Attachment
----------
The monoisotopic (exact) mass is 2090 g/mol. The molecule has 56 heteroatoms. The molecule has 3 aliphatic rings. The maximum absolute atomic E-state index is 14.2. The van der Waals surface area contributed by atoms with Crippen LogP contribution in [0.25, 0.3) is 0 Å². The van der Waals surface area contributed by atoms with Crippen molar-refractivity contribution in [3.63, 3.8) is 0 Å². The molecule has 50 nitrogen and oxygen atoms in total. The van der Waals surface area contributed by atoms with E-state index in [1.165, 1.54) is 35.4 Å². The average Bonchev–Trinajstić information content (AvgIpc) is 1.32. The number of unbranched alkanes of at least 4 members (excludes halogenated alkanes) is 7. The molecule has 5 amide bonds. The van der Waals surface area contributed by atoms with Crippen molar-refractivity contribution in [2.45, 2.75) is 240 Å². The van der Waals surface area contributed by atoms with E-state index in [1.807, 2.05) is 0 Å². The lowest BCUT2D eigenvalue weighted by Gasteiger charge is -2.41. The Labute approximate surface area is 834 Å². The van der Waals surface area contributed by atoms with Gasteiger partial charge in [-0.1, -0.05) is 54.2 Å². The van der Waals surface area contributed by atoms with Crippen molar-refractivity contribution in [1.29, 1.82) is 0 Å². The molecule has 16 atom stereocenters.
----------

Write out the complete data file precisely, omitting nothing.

The monoisotopic (exact) mass is 2090 g/mol. The molecule has 56 heteroatoms. The molecule has 3 aliphatic rings. The maximum absolute atomic E-state index is 14.2. The van der Waals surface area contributed by atoms with Crippen LogP contribution in [0.25, 0.3) is 0 Å². The van der Waals surface area contributed by atoms with Crippen molar-refractivity contribution in [3.63, 3.8) is 0 Å². The molecule has 50 nitrogen and oxygen atoms in total. The van der Waals surface area contributed by atoms with E-state index in [1.165, 1.54) is 35.4 Å². The average Bonchev–Trinajstić information content (AvgIpc) is 1.32. The number of unbranched alkanes of at least 4 members (excludes halogenated alkanes) is 7. The molecule has 5 amide bonds. The van der Waals surface area contributed by atoms with Crippen molar-refractivity contribution in [2.45, 2.75) is 240 Å². The van der Waals surface area contributed by atoms with E-state index in [1.807, 2.05) is 0 Å². The lowest BCUT2D eigenvalue weighted by Gasteiger charge is -2.41. The Labute approximate surface area is 834 Å². The van der Waals surface area contributed by atoms with Gasteiger partial charge in [-0.1, -0.05) is 54.2 Å². The van der Waals surface area contributed by atoms with Crippen molar-refractivity contribution in [1.29, 1.82) is 0 Å². The molecule has 16 atom stereocenters.